If you’re driving over the GWB Saturday, look down. She’ll be swimming under it.
By Rob Jennings | NJ Advance Media for NJ.com
Susan Kirk in 2015 after finishing a 15.7-mile swim from the Tappan Zee Bridge to the George Washington Bridge (Photo courtesy of Susan Kirk)
Susan Kirk will be having two hard-boiled eggs with avocado for breakfast on Saturday.
Then she’s going to swim around Manhattan — a distance totaling 28.5 miles from start to finish.
“I want to be able to get into a rhythm, what I call my ‘forever pace,’ and just enjoy the waters there, and all the bridges,” said Kirk, 58, of Long Valley.
She is among 15 marathon swimmers taking part in the “20 Bridges” swim, organized by New York Open Water (NYOW) and named for the total number of crossings under which they will pass.
This will be much further, and more daunting, than her longest swim three years ago, in which she swam 17.5 miles from Manhattan to Sandy Hook.
Yet, Kirk is planning to switch to a more challenging backstroke when passing under the 20 bridges, including the Brooklyn Bridge, which is not far from the start of the swim. The last is the George Washington Bridge.
“I’m going to try to hit them all,” said Kirk, a married mother of two and retired pharmacist who chairs New Jersey Masters Swimming.
Saturday’s field consists of five women and 10 men, ranging in age from 22 to 58, according to bios on the NYOW website. In addition to Kirk, the field includes a 58-year-old male swimmer from Nebraska.
The $2,700 entry fee covers a boat and kayak, along with support crew and an official observer assigned to every swimmer.
Susan Kirk, on left, with Sarah Clark, who is joining her support crew on Saturday. (Photo courtesy of Susan Kirk)
Swimmers from eight nations, including Mexico, Austria, Peru, Ireland, New Zealand, Gibraltar and Australia, are taking part.
Kirk is the only swimmer from New Jersey, and not unfamiliar with the waters around Manhattan.
In 2012, as part of a different event, Kirk joined a 4-swimmer relay team — dubbed “The Jersey Girls” and also consisting of Sarah Clark, Lynn Ascione, and Mary Guilfoyle — that completed a loop around Manhattan.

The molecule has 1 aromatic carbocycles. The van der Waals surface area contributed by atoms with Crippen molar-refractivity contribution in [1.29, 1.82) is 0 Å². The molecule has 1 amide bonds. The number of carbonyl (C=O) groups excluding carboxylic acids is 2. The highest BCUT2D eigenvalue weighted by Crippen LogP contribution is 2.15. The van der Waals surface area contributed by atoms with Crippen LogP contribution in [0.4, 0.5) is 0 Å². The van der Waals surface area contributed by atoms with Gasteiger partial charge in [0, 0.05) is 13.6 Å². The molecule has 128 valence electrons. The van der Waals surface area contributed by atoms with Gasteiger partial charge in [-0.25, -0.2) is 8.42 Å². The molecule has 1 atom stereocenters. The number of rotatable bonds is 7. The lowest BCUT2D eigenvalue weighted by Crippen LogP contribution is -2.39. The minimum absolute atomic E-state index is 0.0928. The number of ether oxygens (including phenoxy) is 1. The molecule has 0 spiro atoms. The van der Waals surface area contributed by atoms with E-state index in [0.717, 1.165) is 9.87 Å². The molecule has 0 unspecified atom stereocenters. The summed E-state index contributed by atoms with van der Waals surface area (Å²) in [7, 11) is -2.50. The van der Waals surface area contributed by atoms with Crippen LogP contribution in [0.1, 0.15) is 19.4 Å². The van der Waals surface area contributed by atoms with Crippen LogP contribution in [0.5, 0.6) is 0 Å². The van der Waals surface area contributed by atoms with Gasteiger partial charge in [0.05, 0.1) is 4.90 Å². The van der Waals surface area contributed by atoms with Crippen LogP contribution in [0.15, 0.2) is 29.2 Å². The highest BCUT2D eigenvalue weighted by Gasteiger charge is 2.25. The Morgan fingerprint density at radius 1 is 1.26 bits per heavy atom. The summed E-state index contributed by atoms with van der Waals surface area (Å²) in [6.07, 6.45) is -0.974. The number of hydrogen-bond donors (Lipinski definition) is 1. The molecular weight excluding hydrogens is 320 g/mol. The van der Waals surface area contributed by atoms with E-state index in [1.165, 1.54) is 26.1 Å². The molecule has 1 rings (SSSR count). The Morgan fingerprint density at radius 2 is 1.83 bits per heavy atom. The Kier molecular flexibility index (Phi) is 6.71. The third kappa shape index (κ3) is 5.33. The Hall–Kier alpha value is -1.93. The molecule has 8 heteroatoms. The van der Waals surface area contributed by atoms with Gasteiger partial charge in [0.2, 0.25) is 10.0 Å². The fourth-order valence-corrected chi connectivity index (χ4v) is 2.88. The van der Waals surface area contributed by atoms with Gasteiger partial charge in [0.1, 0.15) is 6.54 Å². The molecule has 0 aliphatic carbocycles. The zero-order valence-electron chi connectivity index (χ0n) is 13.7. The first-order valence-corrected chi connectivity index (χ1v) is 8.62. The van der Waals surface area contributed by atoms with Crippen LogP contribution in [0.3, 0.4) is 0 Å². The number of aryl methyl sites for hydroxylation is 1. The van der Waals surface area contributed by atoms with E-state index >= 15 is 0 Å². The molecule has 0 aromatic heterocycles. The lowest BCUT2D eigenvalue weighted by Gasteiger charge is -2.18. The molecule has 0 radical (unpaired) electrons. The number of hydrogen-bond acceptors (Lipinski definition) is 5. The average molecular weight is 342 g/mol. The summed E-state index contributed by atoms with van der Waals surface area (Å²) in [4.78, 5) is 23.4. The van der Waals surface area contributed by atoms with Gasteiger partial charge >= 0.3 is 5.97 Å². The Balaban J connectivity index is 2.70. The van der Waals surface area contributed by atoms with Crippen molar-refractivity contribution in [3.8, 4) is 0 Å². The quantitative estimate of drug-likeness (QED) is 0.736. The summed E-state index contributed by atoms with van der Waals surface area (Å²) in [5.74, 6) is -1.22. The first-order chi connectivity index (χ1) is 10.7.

Saturday is her first time going solo, which she acknowledges is a “huge” difference.
“Obviously, the effort is solely your own and it’s a very different kind of swimming than when you are doing a relay,” said said, explaining that in a relay swimmers go faster knowing they can rest up when others are taking their turns.
Her crew will be passing her a Shaklee endurance electrolyte drink every half-hour, in addition to water and Clif Shot energy gels.
She is starting around 9 a.m. and expects to finish between 9 1/2 and 10 hours later, depending on the current.
“It all depends on the weather and the wind,” she said.
Ridgewood teen completes 20-mile swim from Long Island to Jersey Shore
Charlotte Samuels, 17, of Ridgewood, arrives in Sea Bright as she completes an open-water swim from Long Island to the Jersey Shore, Aug. 22, 2015 (Photo by John Munson / NJ Advance Media for NJ.com)
Other N.J. swimmers have made their way around Manhattan.
Charlotte Samuels, at the time a 16-year-old Ridgewood High School student, swam around Manhattan in June 2014.
She then completed the 20-mile Catalina Channel crossing in California and, in September 2014, swam across the 21-mile English Channel to become the youngest holder of the “Triple Crown of Open Water Swimming.”
Bridgette Hobart-Janeczko, 55, of Jefferson, also holds the Triple Crown and completed her loop around Manhattan in 2012.
Hobart-Janeczko recalled marveling at all the water traffic, from jet skis to taxis, the fast-moving rivers, and switching to the backstroke — like Kirk is planning — while passing under the bridges.
“I know many think these waters are not swimmable, but I find them to be clean waters and special to swim in,” she said.
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